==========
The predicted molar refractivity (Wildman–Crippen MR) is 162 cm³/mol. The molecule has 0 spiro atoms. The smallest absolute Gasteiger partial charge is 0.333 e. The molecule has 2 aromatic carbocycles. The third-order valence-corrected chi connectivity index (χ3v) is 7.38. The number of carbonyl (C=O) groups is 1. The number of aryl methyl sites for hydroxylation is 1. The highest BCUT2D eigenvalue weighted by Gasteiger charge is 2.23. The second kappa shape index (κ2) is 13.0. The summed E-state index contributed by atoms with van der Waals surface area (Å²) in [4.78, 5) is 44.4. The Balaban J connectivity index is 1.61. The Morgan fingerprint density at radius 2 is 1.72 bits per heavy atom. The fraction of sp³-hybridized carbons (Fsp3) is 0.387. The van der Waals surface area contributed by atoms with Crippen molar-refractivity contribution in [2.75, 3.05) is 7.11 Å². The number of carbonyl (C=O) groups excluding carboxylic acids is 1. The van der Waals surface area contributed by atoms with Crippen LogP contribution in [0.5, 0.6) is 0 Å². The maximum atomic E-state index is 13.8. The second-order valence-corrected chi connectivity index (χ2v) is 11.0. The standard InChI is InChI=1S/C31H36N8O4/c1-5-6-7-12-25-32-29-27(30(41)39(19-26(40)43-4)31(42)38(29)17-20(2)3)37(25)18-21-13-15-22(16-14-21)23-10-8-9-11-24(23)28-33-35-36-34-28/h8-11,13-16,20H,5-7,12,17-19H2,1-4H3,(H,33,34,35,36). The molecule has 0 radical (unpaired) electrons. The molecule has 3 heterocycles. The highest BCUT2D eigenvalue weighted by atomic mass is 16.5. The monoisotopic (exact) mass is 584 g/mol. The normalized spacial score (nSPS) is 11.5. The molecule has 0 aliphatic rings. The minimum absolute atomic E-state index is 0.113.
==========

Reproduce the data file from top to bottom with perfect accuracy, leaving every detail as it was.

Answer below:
The predicted molar refractivity (Wildman–Crippen MR) is 162 cm³/mol. The molecule has 0 spiro atoms. The smallest absolute Gasteiger partial charge is 0.333 e. The molecule has 2 aromatic carbocycles. The third-order valence-corrected chi connectivity index (χ3v) is 7.38. The number of carbonyl (C=O) groups is 1. The number of aryl methyl sites for hydroxylation is 1. The highest BCUT2D eigenvalue weighted by Gasteiger charge is 2.23. The second kappa shape index (κ2) is 13.0. The summed E-state index contributed by atoms with van der Waals surface area (Å²) in [4.78, 5) is 44.4. The Balaban J connectivity index is 1.61. The Morgan fingerprint density at radius 2 is 1.72 bits per heavy atom. The fraction of sp³-hybridized carbons (Fsp3) is 0.387. The van der Waals surface area contributed by atoms with Crippen molar-refractivity contribution in [2.75, 3.05) is 7.11 Å². The number of carbonyl (C=O) groups excluding carboxylic acids is 1. The van der Waals surface area contributed by atoms with Crippen LogP contribution in [0.5, 0.6) is 0 Å². The maximum atomic E-state index is 13.8. The second-order valence-corrected chi connectivity index (χ2v) is 11.0. The standard InChI is InChI=1S/C31H36N8O4/c1-5-6-7-12-25-32-29-27(30(41)39(19-26(40)43-4)31(42)38(29)17-20(2)3)37(25)18-21-13-15-22(16-14-21)23-10-8-9-11-24(23)28-33-35-36-34-28/h8-11,13-16,20H,5-7,12,17-19H2,1-4H3,(H,33,34,35,36). The molecule has 0 radical (unpaired) electrons. The molecule has 3 heterocycles. The highest BCUT2D eigenvalue weighted by atomic mass is 16.5. The monoisotopic (exact) mass is 584 g/mol. The normalized spacial score (nSPS) is 11.5. The molecule has 0 aliphatic rings. The minimum absolute atomic E-state index is 0.113.